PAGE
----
Book Review: Superior: The Return of Race Science – Angela Saini

by @edent | # #
Book cover.

For millennia, dominant societies have had the habit of believing their own people to be the best, deep down: the more powerful they become, the more power begins to be framed as natural, as well as cultural. When you see how power has shaped the idea of race, then you can start to understand its…

Continue reading →

Book Review: “Philosophy of Race: An Introduction” – Naomi Zack

by @edent | # # | 1 comment
Book cover.

Philosophy of Race: An Introduction provides plainly written access to a new subfield that has been in the background of philosophy since Plato and Aristotle. Part I provides an overview of ideas of race and ethnicity in the philosophical canon, egalitarian traditions, race in biology, and race in American and Continental Philosophy. Part II addresses…

Continue reading →

Book Review – Good Services

by @edent | # # | 1 comment | Read ~112 times.
A neon pink book cover.

A practical book for practitioners and non-practitioners alike interested in better service delivery, this book is the definitive new guide to designing services that work for users. My former colleague Louise has written a marvellous book. It reminds me of the great “Simplicity” by Edward de Bono – it’s a series of short chapters, interspersed…

Continue reading →

Review: The House of Shattered Wings – Aliette de Bodard

by @edent | #
Massive angel wings made of stained glass.

My friend Owen recommended this book – and as it was only 99p, I thought I’d give it a go. It’s a sprawling urban fantasy – with an unwieldy cast of characters. It is suffused with atmosphere, palace intrigue, and a strong sense of decay and decrepitude. I’m usually a sucker “history + magic” books…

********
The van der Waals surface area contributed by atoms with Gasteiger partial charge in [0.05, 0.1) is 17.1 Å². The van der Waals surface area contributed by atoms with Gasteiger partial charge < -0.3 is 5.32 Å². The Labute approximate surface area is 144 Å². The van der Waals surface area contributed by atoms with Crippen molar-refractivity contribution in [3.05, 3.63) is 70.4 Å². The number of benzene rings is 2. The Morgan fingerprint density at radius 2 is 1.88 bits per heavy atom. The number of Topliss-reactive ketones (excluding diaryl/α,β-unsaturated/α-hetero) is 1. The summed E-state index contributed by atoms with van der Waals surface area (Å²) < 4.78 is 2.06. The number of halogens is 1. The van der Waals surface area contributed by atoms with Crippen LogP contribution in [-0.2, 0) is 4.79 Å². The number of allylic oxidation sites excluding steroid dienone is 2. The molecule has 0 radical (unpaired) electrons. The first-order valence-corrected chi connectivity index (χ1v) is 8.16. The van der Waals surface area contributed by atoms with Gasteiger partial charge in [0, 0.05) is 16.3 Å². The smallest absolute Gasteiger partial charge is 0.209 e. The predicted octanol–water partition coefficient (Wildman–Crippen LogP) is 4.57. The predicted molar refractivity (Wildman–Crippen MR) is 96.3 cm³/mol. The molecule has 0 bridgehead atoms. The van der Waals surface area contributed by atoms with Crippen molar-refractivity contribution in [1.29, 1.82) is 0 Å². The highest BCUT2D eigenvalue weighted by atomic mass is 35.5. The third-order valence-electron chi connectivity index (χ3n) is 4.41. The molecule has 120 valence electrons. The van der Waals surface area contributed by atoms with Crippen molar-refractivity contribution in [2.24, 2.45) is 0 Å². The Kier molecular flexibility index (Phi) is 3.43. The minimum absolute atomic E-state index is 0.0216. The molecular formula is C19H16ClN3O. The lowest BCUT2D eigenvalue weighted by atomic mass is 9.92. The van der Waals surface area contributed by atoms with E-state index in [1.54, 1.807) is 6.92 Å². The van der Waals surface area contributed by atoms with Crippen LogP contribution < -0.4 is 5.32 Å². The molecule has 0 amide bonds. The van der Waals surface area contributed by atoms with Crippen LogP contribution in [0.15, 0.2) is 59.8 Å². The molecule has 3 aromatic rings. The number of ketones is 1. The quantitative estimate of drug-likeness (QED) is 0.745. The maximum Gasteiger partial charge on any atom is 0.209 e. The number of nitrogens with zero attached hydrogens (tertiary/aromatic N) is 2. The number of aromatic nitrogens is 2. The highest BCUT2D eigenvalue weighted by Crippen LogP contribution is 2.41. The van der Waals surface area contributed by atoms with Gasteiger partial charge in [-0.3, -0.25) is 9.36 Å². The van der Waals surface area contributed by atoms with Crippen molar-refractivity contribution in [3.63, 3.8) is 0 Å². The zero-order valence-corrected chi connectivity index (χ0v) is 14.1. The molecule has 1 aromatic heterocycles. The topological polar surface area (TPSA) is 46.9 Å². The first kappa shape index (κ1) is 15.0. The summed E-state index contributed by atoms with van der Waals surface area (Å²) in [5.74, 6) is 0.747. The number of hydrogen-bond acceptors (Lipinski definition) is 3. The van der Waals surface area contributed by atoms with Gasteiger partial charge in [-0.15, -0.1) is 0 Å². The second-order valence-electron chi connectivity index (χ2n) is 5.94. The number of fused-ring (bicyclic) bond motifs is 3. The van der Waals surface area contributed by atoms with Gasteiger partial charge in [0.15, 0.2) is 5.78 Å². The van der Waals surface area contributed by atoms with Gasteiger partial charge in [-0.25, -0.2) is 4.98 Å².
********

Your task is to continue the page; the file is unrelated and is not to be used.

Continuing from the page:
Continue reading →

Review: The House Without Windows – Barbara Newhall Follett

by @edent | #
Leaves and butterflies.

Barbara Newhall Follett was just thirteen years old when she published The House Without Windows in 1927. The book went on to become a million-copy bestseller. Years later, as an adult herself, Barbara followed in the footsteps of her radical heroine – dissatisfied with the limitations of life as a respectable married woman, she walked out of her house one day and simply disappeared.

Continue reading →

Book Review – Teaching Medicine and Medical Ethics Using Popular Culture

by @edent | # # # # #
Surgeons standing over a body.

This book demonstrates how popular culture can be successfully incorporated into medical and health science curriculums, capitalising on the opportunity fictional media presents to humanise case studies. Studies show that the vast majority of medical and nursing students watch popular medical television dramas and comedies such as Grey’s Anatomy, ER, House M.D. and Scrubs. This…

Continue reading →

Book Review: Beyond the Labyrinth by Gillian Rubinstein

by @edent | # #
Book cover with tumbling dice.

Winner of the 1989 Children’s Book of the Year Award for older readers.

Continue reading →

Review: This is Shakespeare by Emma Smith

by @edent | # # #
William Shakespeare glaces at us from the cover of a book.

So much of what we say about Shakespeare is either not true, or just not relevant, deflecting us from investigating the challenges of his inconsistencies and flaws. This electrifying new book thrives on revealing, not resolving, the ambiguities of Shakespeare’s plays and their changing topicality.

Continue reading →

Book Review – Touch by Claire North

by @edent | #
A face in a shattered mirror.

Kepler is like you, but not like you. With a simple touch, Kepler can move into any body, live any life – for a moment, a day or for years. And your life could be next.

Continue reading →

Book Review – The Future of Feeling

by @edent | #
A smiley emoji and a sad emoji on a book cover.

There’s no doubt that technology has made it easier to communicate. It’s also easier to shut someone out when we are confronted with online discourse. Why bother to understand strangers–or even acquaintances–when you can troll them, block them, or just click “Unfriend” and never look back?

Continue reading →